Seven Strategies For Leading Hybrid Marketing Teams

Cindy Apt

SVP Marketing of CUJO AI, 15 years experience marketing for tech companies, Ph.D. of Economics, more than 60 articles in business magazines.

Should your marketing team be present in the office for the 9 to 5, or is it okay to let them work remotely?

The Covid-19 pandemic shaped a new reality where the remote working trend emerged to meet shifting employee needs. While there are distinct benefits to working from home, many workplaces feel the need to have at least some of the employees present some of the time.

These employers are stuck in a conundrum. They want the benefit of a present workforce while the staff wants to take advantage of remote work flexibility. This is likely part of what has given rise to hybrid teams.

While this could improve work-life balance, this may not always be the case for marketing departments. They are often already inundated with time-consuming approval processes, miscommunication, duplication of work and the possibility of delayed deliveries. These issues can become even more exacerbated with marketing teams scattered and working remotely.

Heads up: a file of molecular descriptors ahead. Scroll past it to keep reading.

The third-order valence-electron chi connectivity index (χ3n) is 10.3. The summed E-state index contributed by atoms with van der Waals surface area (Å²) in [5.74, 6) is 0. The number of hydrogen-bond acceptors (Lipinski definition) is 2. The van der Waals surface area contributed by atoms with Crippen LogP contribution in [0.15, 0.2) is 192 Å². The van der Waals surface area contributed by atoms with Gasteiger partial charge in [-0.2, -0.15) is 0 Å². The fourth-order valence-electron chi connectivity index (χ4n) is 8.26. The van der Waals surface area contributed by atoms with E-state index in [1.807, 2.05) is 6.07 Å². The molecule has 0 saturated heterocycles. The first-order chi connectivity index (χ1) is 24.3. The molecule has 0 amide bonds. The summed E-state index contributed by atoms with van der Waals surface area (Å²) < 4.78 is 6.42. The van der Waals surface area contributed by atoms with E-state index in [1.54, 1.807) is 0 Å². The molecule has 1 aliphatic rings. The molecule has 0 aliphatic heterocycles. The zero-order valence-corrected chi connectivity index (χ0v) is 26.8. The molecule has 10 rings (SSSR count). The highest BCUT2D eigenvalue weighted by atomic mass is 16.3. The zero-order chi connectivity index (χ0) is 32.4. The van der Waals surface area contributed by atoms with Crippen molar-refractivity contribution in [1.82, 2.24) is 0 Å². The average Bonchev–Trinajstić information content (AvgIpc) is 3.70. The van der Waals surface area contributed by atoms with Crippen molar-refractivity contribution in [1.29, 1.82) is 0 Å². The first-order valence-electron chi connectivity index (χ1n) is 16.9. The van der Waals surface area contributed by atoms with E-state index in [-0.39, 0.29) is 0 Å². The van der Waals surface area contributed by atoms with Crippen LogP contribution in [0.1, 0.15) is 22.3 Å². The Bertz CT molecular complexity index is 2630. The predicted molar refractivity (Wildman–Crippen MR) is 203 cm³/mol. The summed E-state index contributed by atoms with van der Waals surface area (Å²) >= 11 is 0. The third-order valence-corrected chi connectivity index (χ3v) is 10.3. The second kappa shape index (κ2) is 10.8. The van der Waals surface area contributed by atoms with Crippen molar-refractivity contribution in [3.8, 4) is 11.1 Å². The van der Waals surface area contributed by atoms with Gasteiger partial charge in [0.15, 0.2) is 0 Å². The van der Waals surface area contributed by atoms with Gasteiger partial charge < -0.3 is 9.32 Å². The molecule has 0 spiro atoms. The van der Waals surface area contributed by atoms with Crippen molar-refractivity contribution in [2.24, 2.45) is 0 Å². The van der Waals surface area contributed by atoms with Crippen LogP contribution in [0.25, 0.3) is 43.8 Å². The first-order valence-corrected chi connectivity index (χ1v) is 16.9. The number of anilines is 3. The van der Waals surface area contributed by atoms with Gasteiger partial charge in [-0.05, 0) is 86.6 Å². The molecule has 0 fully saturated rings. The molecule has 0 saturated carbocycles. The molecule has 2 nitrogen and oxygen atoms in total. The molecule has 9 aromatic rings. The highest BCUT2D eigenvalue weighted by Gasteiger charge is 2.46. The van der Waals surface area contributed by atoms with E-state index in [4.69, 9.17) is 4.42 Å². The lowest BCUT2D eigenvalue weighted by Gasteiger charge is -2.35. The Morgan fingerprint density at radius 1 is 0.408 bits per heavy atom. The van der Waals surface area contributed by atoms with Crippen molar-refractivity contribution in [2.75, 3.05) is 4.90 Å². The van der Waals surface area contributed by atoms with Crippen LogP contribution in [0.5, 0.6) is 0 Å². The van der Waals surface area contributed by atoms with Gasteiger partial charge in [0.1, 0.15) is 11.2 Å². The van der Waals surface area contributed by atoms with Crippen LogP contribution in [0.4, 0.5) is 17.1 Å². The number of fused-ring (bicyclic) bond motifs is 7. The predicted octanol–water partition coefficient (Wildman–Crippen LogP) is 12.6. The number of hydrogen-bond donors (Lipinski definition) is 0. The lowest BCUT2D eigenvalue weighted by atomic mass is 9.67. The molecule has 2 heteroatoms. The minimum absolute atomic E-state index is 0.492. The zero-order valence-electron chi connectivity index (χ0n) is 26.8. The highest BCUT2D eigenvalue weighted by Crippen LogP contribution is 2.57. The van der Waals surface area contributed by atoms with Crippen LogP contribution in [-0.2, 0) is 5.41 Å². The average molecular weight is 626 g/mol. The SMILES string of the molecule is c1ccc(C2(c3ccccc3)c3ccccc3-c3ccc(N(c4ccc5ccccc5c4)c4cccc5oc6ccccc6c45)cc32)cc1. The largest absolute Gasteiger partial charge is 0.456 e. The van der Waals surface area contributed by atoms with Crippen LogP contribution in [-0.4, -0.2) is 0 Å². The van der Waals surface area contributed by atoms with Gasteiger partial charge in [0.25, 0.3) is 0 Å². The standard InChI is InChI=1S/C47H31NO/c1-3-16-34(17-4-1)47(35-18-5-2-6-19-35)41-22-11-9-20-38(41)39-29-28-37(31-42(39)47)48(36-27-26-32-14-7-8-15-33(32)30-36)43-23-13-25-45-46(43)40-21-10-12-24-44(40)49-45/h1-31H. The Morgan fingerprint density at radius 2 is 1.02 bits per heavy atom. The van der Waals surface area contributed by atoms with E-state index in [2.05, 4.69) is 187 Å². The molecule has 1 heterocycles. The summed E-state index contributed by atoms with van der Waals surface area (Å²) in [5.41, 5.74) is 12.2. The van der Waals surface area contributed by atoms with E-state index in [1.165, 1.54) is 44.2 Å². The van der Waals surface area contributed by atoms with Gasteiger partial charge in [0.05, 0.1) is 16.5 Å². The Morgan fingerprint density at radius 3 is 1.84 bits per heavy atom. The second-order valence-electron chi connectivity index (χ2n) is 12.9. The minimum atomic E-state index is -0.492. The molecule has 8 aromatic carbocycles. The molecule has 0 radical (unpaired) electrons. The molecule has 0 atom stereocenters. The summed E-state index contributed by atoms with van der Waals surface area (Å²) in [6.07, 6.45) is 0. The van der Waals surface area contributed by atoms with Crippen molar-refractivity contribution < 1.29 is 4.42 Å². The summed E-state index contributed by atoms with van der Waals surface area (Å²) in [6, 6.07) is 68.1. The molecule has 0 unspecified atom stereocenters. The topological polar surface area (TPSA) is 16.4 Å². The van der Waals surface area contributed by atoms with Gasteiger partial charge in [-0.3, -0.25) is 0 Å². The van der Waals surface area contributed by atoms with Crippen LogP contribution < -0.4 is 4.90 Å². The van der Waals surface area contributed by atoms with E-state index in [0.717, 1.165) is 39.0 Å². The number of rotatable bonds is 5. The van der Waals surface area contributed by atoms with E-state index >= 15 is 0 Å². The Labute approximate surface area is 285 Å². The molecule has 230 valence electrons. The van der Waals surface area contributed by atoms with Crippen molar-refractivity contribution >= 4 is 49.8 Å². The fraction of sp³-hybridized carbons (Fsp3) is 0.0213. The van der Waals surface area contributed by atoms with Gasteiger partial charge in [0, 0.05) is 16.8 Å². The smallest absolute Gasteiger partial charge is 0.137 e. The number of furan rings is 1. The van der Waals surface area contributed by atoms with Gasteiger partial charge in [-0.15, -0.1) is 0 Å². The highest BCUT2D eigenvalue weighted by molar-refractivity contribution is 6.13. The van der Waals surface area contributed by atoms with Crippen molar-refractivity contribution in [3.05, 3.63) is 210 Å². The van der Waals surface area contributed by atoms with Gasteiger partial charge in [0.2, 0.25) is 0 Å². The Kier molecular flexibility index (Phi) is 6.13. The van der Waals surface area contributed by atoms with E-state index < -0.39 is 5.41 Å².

Hybrid Workplace—Why Businesses Should Embrace The Change

Marketing teams must be agile to survive in the challenging and competitive digital landscape. I believe hybrid work is here to stay; as Deloitte’s 2021 Return to Workplaces survey found, 68% of respondents said they planned to implement some kind of hybrid model once freedom of movement was allowed.

The following are some of the best ways to keep business moving in the right direction while following the hybrid model of work:

1. Building Trust And Inclusivity

One of the biggest challenges for leading remote or hybrid marketing teams is to build trust among remote team members. It’s a challenge to create boundaries of respect and fairness when everyone isn’t even under the same roof for most of the week.

A reliable way to overcome this dilemma is for the marketing manager to involve every team member in online or in-person meetings. I’ve found that this helps build a sense of belonging and establishes safety by giving managers leeway to recognize the efforts each person makes, whether they are working remotely or in the office.